You saw Northrop Grumman's (NYSE:NOC) earnings report, you heard the cheering when it was revealed that Northrop "beat earnings." But did you listen to Northrop's conference call with analysts after earnings came out?
We did -- and here are five things you might want to know about it.
King of the drones
As I think about the future in unmanned, and we've gotten to the point where we'd like to use the word autonomous because most of the real capability is increasingly autonomous capability where there really isn't somebody sitting on the ground flying the vehicle with a joystick. ... We continue to see this as a great growth area for our company. -- CEO Wesley Bush
Historically (if you can call the last decade or so "historic"), Northrop Grumman has gained fame as one of the premier providers of drones for the U.S. military: Global Hawk fixed-wing drones, Fire Scout helicopter drones, the X-47B carrier-capable combat drone, etc. Why, Northrop's even building a mid-size drone capable of carrying weapons and operating off of a frigate's flight deck.
Generally speaking, these drones are designed to be flown remotely by qualified pilots operating out of remote bases far from where the actual drones are operating. But as Northrop's CEO makes clear, the ultimate goal is to shift from remote operation toward true autonomy -- drones that can think for themselves, and operate independently -- and make drones immune to jamming by hostile forces.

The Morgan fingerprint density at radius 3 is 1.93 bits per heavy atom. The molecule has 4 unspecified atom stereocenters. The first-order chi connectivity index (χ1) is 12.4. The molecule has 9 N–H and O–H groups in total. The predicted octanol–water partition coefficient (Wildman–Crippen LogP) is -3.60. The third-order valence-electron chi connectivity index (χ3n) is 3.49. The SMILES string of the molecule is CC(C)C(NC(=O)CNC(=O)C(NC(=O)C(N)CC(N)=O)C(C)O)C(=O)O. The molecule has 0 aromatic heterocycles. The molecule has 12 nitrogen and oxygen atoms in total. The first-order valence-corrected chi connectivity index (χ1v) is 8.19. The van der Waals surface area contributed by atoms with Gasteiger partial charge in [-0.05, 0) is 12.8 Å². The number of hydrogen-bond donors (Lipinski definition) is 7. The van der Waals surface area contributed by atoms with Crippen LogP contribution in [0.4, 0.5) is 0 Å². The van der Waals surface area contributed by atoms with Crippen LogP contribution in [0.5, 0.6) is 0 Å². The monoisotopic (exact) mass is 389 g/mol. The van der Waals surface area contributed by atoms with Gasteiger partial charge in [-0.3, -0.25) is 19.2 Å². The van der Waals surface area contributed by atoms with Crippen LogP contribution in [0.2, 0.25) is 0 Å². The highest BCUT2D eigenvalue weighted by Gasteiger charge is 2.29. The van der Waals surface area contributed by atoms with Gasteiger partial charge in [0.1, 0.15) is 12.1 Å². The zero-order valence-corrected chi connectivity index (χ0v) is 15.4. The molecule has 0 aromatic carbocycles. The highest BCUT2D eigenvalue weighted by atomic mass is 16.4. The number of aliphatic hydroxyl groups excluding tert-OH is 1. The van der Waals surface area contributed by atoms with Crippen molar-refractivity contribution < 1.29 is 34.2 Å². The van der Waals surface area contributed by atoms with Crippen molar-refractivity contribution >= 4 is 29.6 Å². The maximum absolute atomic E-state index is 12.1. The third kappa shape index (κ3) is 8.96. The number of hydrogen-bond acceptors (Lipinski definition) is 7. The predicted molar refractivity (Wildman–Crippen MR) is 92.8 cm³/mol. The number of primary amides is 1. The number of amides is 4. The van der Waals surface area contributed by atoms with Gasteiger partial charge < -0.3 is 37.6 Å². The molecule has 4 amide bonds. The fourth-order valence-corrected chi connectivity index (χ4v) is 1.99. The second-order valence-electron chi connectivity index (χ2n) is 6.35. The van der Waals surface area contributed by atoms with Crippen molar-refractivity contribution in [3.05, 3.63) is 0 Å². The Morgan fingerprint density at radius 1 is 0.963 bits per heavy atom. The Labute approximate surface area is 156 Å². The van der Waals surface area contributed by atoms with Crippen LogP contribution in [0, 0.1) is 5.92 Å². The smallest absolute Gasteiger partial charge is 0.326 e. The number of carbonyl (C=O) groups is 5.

As drones continue to evolve, figuring out who's in the lead in making drones operate autonomously is one area where investors should focus their attention. Northrop Grumman certainly is.
The drone Northrop will not build
We have notified the Navy that Northrop Grumman will not be submitting a bid on the MQ-25 program. Our assessment of the final RFP, which required a fixed price incentive bid for this development work, was that we could not put forward an attractive offering to the Navy that would represent a reasonable business proposition for our company. -- Bush